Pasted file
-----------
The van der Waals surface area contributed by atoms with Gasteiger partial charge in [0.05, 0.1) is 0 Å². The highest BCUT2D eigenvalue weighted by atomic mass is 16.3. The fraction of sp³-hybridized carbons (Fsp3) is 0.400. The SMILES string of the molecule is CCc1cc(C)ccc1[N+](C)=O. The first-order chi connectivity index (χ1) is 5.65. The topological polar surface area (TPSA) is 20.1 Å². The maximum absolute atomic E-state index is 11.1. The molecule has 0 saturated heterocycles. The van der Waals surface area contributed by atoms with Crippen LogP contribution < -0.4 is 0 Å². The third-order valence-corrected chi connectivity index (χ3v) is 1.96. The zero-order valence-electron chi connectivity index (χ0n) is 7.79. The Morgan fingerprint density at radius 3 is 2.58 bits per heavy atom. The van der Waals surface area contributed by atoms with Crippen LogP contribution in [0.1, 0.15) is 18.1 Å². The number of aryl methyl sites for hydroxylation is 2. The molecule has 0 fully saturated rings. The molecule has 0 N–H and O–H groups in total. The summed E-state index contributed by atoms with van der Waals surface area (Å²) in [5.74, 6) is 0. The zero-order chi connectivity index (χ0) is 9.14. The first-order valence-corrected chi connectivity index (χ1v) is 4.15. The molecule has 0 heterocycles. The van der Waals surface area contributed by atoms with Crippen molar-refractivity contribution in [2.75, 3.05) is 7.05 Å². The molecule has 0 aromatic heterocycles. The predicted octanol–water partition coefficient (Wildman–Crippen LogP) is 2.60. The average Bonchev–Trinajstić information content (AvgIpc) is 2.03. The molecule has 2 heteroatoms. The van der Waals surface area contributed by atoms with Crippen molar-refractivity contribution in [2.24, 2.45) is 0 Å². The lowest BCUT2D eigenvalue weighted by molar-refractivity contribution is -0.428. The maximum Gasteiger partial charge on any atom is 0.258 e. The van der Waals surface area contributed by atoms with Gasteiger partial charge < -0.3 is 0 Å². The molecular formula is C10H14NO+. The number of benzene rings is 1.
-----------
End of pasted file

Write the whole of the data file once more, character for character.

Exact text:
The van der Waals surface area contributed by atoms with Gasteiger partial charge in [0.05, 0.1) is 0 Å². The highest BCUT2D eigenvalue weighted by atomic mass is 16.3. The fraction of sp³-hybridized carbons (Fsp3) is 0.400. The SMILES string of the molecule is CCc1cc(C)ccc1[N+](C)=O. The first-order chi connectivity index (χ1) is 5.65. The topological polar surface area (TPSA) is 20.1 Å². The maximum absolute atomic E-state index is 11.1. The molecule has 0 saturated heterocycles. The van der Waals surface area contributed by atoms with Crippen LogP contribution < -0.4 is 0 Å². The third-order valence-corrected chi connectivity index (χ3v) is 1.96. The zero-order valence-electron chi connectivity index (χ0n) is 7.79. The Morgan fingerprint density at radius 3 is 2.58 bits per heavy atom. The van der Waals surface area contributed by atoms with Crippen LogP contribution in [0.1, 0.15) is 18.1 Å². The number of aryl methyl sites for hydroxylation is 2. The molecule has 0 fully saturated rings. The molecule has 0 N–H and O–H groups in total. The summed E-state index contributed by atoms with van der Waals surface area (Å²) in [5.74, 6) is 0. The zero-order chi connectivity index (χ0) is 9.14. The first-order valence-corrected chi connectivity index (χ1v) is 4.15. The molecule has 0 heterocycles. The van der Waals surface area contributed by atoms with Crippen molar-refractivity contribution in [2.75, 3.05) is 7.05 Å². The molecule has 0 aromatic heterocycles. The predicted octanol–water partition coefficient (Wildman–Crippen LogP) is 2.60. The average Bonchev–Trinajstić information content (AvgIpc) is 2.03. The molecule has 2 heteroatoms. The van der Waals surface area contributed by atoms with Crippen molar-refractivity contribution in [2.24, 2.45) is 0 Å². The lowest BCUT2D eigenvalue weighted by molar-refractivity contribution is -0.428. The maximum Gasteiger partial charge on any atom is 0.258 e. The van der Waals surface area contributed by atoms with Gasteiger partial charge < -0.3 is 0 Å². The molecular formula is C10H14NO+. The number of benzene rings is 1.